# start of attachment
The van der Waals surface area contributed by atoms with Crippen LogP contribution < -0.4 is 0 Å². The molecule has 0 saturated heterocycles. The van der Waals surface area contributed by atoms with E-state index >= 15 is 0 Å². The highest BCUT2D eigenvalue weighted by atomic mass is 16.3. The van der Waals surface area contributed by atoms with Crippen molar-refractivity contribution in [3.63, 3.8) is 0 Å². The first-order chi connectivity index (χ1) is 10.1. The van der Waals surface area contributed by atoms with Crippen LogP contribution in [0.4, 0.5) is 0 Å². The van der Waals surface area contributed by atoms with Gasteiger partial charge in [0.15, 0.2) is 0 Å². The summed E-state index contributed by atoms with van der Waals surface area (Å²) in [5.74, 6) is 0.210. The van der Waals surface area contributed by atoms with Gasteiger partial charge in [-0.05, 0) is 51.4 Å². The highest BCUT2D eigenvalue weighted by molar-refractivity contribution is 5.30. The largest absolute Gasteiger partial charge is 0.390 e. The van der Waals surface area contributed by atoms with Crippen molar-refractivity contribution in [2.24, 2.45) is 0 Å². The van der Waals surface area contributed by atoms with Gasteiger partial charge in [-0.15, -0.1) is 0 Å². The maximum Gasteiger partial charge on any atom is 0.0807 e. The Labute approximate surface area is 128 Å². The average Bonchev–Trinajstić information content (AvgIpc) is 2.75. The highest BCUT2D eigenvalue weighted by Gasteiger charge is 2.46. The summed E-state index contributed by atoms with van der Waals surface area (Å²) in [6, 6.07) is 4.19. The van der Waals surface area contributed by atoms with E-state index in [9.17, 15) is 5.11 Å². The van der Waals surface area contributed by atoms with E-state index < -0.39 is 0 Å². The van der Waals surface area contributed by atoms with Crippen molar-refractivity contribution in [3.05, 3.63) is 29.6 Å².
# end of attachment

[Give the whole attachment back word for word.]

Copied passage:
The van der Waals surface area contributed by atoms with Crippen LogP contribution < -0.4 is 0 Å². The molecule has 0 saturated heterocycles. The van der Waals surface area contributed by atoms with E-state index >= 15 is 0 Å². The highest BCUT2D eigenvalue weighted by atomic mass is 16.3. The van der Waals surface area contributed by atoms with Crippen molar-refractivity contribution in [3.63, 3.8) is 0 Å². The first-order chi connectivity index (χ1) is 10.1. The van der Waals surface area contributed by atoms with Crippen LogP contribution in [0.4, 0.5) is 0 Å². The van der Waals surface area contributed by atoms with Gasteiger partial charge in [0.15, 0.2) is 0 Å². The summed E-state index contributed by atoms with van der Waals surface area (Å²) in [5.74, 6) is 0.210. The van der Waals surface area contributed by atoms with Gasteiger partial charge in [-0.05, 0) is 51.4 Å². The highest BCUT2D eigenvalue weighted by molar-refractivity contribution is 5.30. The largest absolute Gasteiger partial charge is 0.390 e. The van der Waals surface area contributed by atoms with Crippen molar-refractivity contribution in [2.24, 2.45) is 0 Å². The van der Waals surface area contributed by atoms with Gasteiger partial charge in [-0.15, -0.1) is 0 Å². The maximum Gasteiger partial charge on any atom is 0.0807 e. The Labute approximate surface area is 128 Å². The average Bonchev–Trinajstić information content (AvgIpc) is 2.75. The highest BCUT2D eigenvalue weighted by Gasteiger charge is 2.46. The summed E-state index contributed by atoms with van der Waals surface area (Å²) in [6, 6.07) is 4.19. The van der Waals surface area contributed by atoms with E-state index in [9.17, 15) is 5.11 Å². The van der Waals surface area contributed by atoms with E-state index < -0.39 is 0 Å². The van der Waals surface area contributed by atoms with Crippen molar-refractivity contribution in [3.05, 3.63) is 29.6 Å².